“[T]here’s another very particular demographic – also white, relatively privileged – that, while living in the same city, has almost no place in the Girls universe whatsoever,” he explains. Of course, DiMieri’s speaking of the bro, or what he refers to more specifically as the “broster,” a hybrid hipster/bro. When he cast Bros, DiMieri described the characters as “fratty, douchey assholes,” and yet he’s quick to point out that “bros aren’t villains,” but rather “complicated creatures.”
Though DiMieri told me that the friends he grew up with “definitely weren’t like bros” – “they were like punk rock kids and stoners and we’d drive around and listen to the Postal Service,” he said – he initially struck me as a kind of nicer veteran bro, with fond reminiscences of his undergrad days at Fordham and tales involving keg stands and meeting Skrillex. But for DiMieri, bro-hood goes beyond its primitive frolics; there’s a “certain camaraderie, ritualism” inherent to bro culture, an “affinity for hilarious, drunken antics that… often turns groups of young men into artificial families” – which is precisely the setup for Bros, whose characters are based on the people DiMieri went to college with, albeit flagrantly exaggerated. Essentially, it’s that “something, whatever you call bonding,” he said, that is so crucial to the bros (and also the quartet on Girls) since “in a real tightknit group of friends, people find their identity.”
Of all the male characters on Girls, DiMieri said that he could most relate to Charlie for this reason, especially to “Season 2 Charlie, going through a transition of self-discovery and… how he came into his own.” (Coincidentally, on the day of our meeting, Christopher Abbott announced that he was leaving the show – when I asked him about this news, DiMieri quipped that his friends had already approached him to suggest, “Hey man, he should be on Bros!”) It’s journeys like Charlie’s that he hopes to depict in Bros, intended to be a coming-of-age story that follows the bros “from boys to men.”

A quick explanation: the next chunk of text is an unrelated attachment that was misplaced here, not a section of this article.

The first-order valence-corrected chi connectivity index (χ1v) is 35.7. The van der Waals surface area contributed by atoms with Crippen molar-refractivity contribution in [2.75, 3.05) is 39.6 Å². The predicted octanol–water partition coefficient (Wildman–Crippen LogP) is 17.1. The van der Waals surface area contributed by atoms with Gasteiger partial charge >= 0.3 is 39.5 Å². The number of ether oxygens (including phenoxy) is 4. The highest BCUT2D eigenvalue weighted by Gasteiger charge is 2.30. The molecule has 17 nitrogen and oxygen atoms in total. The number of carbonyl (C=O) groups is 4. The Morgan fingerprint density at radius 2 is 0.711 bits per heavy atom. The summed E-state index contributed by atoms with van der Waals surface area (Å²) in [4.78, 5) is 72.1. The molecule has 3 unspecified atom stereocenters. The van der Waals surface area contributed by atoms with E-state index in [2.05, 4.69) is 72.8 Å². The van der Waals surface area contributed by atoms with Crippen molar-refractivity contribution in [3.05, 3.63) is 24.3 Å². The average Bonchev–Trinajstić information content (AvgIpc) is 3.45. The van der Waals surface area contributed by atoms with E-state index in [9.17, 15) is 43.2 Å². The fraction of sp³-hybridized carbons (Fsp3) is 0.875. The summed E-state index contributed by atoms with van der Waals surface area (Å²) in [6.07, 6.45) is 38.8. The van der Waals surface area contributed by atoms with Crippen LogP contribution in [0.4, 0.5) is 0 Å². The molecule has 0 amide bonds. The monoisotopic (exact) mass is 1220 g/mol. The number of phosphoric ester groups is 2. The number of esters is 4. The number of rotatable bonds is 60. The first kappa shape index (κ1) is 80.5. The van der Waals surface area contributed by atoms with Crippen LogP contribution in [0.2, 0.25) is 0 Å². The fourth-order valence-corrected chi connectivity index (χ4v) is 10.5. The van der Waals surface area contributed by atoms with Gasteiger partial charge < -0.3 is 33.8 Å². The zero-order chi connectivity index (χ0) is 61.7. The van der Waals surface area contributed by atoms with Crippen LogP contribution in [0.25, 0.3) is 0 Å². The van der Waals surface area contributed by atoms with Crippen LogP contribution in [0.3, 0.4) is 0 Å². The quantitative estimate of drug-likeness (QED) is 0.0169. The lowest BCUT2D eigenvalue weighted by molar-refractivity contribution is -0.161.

While DiMieri readily admitted that the “first episode was rather basic – we chose cultural archetypes that are pretty much idiot-proof,” he added that the intention is to start simple “and then from there get deeper.” Of course, gender plays a significant part. “The bro lens gives us a way to address the same issues Girls takes on (or avoids) – race, gender, class, sexuality – but from a rather hilarious vantage point,” DiMieri explained. And, as producer Joseph Lombardi pointed out, since none of the characters are aspiring writers like Hannah, by breaking with “the troubled, creative type in New York,” the bros aren’t “chasing big dreams of fame or cultural cachet, and they don’t pretend otherwise. It’s a worldview that is in some ways more honest.” In this way, Bros doesn’t seek to methodically satirize the original; it’s not a direct parody, but rather takes from where Girls leaves off, addressing similar questions in a different context.
Bros may have opened in a similar way, at least narratively, to Girls – with the Hannah of the group cut off by his parents – but it’s going somewhere else, and it has something unique to say. DiMieri has plenty of material to draw on and a lot of pertinent questions to ask – “Why do these guys act like this? What are their relationships like with their parents?…What are you compensating for with how many girls you’re bringing home?” – about the cornerstones of bro culture.
Ultimately, he hopes that “Bros could be a possible parallel series [to Girls], existing in the same young, harsh, chaotic, yet somehow still attractive New York City universe,” but he describes the chances of Bros reaching Girls-level fame in terms a broster might use: “kind of like Luke Skywalker shooting a proton torpedo into that tiny vent on the Death Star.” Still, with all the positive attention the show has generated after only one episode, and another slated to premiere within the next month, there’s a genuine possibility that Bros could step out of Lena Dunham’s shadow and become a distinct, successful series. After all, didn’t Skywalker destroy that Death Star?
Top image: Anthony DiMieri (left) in conversation at the premiere screening of Bros at the No Fun Film Club in New York. Photo credit: Jason Ano.